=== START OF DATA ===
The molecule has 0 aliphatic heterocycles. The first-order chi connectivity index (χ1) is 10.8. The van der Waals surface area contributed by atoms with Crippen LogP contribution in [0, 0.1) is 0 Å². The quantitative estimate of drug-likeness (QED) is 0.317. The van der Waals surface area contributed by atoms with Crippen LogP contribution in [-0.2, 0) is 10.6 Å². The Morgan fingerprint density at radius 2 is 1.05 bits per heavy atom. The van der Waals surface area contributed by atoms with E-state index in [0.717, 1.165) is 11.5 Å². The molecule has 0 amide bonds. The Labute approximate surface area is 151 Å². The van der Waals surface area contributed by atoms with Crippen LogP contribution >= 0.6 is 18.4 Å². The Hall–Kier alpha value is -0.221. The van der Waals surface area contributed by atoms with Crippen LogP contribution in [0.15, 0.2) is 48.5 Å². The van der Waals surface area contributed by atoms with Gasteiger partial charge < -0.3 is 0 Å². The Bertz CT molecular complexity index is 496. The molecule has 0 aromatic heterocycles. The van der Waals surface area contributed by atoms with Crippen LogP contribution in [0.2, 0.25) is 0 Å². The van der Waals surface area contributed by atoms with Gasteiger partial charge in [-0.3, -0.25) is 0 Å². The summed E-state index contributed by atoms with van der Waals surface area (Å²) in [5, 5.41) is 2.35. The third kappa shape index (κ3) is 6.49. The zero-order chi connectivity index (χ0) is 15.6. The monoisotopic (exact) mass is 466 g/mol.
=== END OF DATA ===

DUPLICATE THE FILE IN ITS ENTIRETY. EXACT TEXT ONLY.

The molecule has 0 aliphatic heterocycles. The first-order chi connectivity index (χ1) is 10.8. The van der Waals surface area contributed by atoms with Crippen LogP contribution in [0, 0.1) is 0 Å². The quantitative estimate of drug-likeness (QED) is 0.317. The van der Waals surface area contributed by atoms with Crippen LogP contribution in [-0.2, 0) is 10.6 Å². The Morgan fingerprint density at radius 2 is 1.05 bits per heavy atom. The van der Waals surface area contributed by atoms with E-state index in [0.717, 1.165) is 11.5 Å². The molecule has 0 amide bonds. The Labute approximate surface area is 151 Å². The van der Waals surface area contributed by atoms with Crippen LogP contribution >= 0.6 is 18.4 Å². The Hall–Kier alpha value is -0.221. The van der Waals surface area contributed by atoms with Crippen LogP contribution in [0.15, 0.2) is 48.5 Å². The van der Waals surface area contributed by atoms with Gasteiger partial charge < -0.3 is 0 Å². The Bertz CT molecular complexity index is 496. The molecule has 0 aromatic heterocycles. The van der Waals surface area contributed by atoms with Crippen LogP contribution in [0.2, 0.25) is 0 Å². The van der Waals surface area contributed by atoms with Gasteiger partial charge in [-0.3, -0.25) is 0 Å². The summed E-state index contributed by atoms with van der Waals surface area (Å²) in [5, 5.41) is 2.35. The third kappa shape index (κ3) is 6.49. The zero-order chi connectivity index (χ0) is 15.6. The monoisotopic (exact) mass is 466 g/mol.